Theatre world mourns closure of legendary Samuel French Bookshop

People from across London and around the globe have been sharing their dismay that one of the capital’s most treasured bookshops has announced that it will close.

The Samuel French Theatre Bookshop on Fitzroy Street, just off Tottenham Court Road, will cease trading in April after 187 years due primarily to successive large rent increases, amounting to up to 300% over the past five years according to its managing director.

The news, which broke last week, prompted the launch of an online petition to save the shop which has quickly attracted nearly 4,500 signatures, even though Camden Council, at which it is aimed, is not the shop’s landlord and has no powers to intervene.

Signatories include people from New Zealand, the United States, Canada, Italy, Australia, Denmark, Sri Lanka, Malta and Japan and parts of the United Kingdom from Cornwall to Glasgow as well as many Londoners.

Jill Greig from Crediton in Devon described the shop as “an iconic part of London’s great history” while Anver Anderson from Chelmsford in Essex called it “part of a great tradition for a wonderful industry” and Joe Middleton from Leicester “a place of national heritage”. For Per Brink Abrahamsen from Aarhus in Denmark French’s is “the best theatre bookshop in the world”.

Characterising the shop as “an inherent good”, Londoner Neal Romanek wrote that “from London to Los Angeles the name of Samuel French is synonymous with London’s theatre culture. Edgar Numrich from Portland, Oregon, said if the “madness” of the closure was not stopped it would be akin to “behaving like Trump”.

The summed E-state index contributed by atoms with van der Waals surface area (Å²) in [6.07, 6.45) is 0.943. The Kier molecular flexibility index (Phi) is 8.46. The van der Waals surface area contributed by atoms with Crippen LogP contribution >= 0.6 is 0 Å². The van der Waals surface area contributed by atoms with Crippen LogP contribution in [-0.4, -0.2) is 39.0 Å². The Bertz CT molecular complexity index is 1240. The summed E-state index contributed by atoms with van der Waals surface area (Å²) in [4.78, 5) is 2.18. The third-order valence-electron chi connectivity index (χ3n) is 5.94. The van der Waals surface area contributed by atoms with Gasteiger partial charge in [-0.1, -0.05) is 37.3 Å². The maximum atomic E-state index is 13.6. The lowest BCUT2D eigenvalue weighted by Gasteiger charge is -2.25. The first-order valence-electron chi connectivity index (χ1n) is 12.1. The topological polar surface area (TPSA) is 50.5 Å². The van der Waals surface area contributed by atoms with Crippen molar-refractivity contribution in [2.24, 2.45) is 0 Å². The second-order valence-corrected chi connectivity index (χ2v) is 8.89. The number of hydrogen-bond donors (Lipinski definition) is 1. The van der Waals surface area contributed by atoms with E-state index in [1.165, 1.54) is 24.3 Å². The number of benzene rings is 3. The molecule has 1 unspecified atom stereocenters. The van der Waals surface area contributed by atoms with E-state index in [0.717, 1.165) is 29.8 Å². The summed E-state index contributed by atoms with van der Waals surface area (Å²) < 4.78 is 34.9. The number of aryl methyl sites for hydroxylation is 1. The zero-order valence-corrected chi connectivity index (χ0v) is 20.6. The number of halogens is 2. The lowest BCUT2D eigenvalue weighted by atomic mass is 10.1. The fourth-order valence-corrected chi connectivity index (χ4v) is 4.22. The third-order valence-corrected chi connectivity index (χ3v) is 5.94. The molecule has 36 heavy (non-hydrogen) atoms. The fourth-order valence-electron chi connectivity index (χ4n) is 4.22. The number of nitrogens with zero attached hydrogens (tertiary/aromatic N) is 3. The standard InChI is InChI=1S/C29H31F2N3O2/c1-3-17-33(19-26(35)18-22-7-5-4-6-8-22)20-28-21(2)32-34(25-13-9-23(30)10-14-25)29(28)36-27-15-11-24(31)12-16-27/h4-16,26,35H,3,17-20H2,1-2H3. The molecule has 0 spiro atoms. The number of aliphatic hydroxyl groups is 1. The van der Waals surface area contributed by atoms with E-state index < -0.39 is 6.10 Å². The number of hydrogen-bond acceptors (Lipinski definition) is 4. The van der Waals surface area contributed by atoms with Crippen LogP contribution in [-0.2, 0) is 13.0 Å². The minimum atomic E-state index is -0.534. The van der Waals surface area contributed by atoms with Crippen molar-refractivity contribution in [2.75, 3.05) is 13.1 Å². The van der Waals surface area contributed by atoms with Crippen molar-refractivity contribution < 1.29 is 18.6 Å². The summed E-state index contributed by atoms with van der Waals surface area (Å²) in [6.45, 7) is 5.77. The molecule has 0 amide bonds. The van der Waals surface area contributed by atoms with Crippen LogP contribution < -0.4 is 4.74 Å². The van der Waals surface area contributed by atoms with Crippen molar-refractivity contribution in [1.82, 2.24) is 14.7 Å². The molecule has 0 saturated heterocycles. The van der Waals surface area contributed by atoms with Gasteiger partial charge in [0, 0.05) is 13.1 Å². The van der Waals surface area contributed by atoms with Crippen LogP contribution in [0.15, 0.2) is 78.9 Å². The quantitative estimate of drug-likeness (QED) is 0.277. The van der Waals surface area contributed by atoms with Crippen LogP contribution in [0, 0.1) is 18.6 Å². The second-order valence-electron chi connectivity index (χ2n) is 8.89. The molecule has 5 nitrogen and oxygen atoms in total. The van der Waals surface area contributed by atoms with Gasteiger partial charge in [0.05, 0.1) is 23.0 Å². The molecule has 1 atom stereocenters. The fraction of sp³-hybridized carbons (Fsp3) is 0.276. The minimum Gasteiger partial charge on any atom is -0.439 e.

Two days ago Councillor Abdul Hair, Camden’s cabinet member for customers, communities and culture, responded to the petition, pointing out that the council has no control over the rents set by the shop’s private landlord but expressing his own disappointment over the coming loss of “such a popular cultural resource for people for so many years”.

Young London actors have been expressing their sadness at the news. Speaking to The National Student, Francesca Dell from the Identity School of Acting praised it as place where she could “sit and look through plays for hours on end if need be” in search for monologues for auditions and Kat Dulfer from the Academy of Live and Recorded Arts said the shop’s closure “will have a massive impact on actors” and that it had “offered me some great advice over the years” as well as being a source for scripts.

The Samuel French company, whose business also includes publishing and licensing, will be able hold events for customers at its new premises in Euston so that a face-to-face relationship can be maintained. Managing director Douglas Schatz has told The Stage: “We have a great team here who know theatre and books inside out, so we will be at the end of the phone and on live chat. We won’t be a faceless online business. We want to make it very personal and part of the community.”

With soaring rents threatening many of London’s independent retailers and character areas Mayor Sadiq Khan has pledged to strengthen existing protections for small shops and other businesses in a revised London Plan, the overarching planning policy document for the capital’s development. An outline of his thinking for changes to the Plan as a whole was published last autumn.







Categories: Books, News

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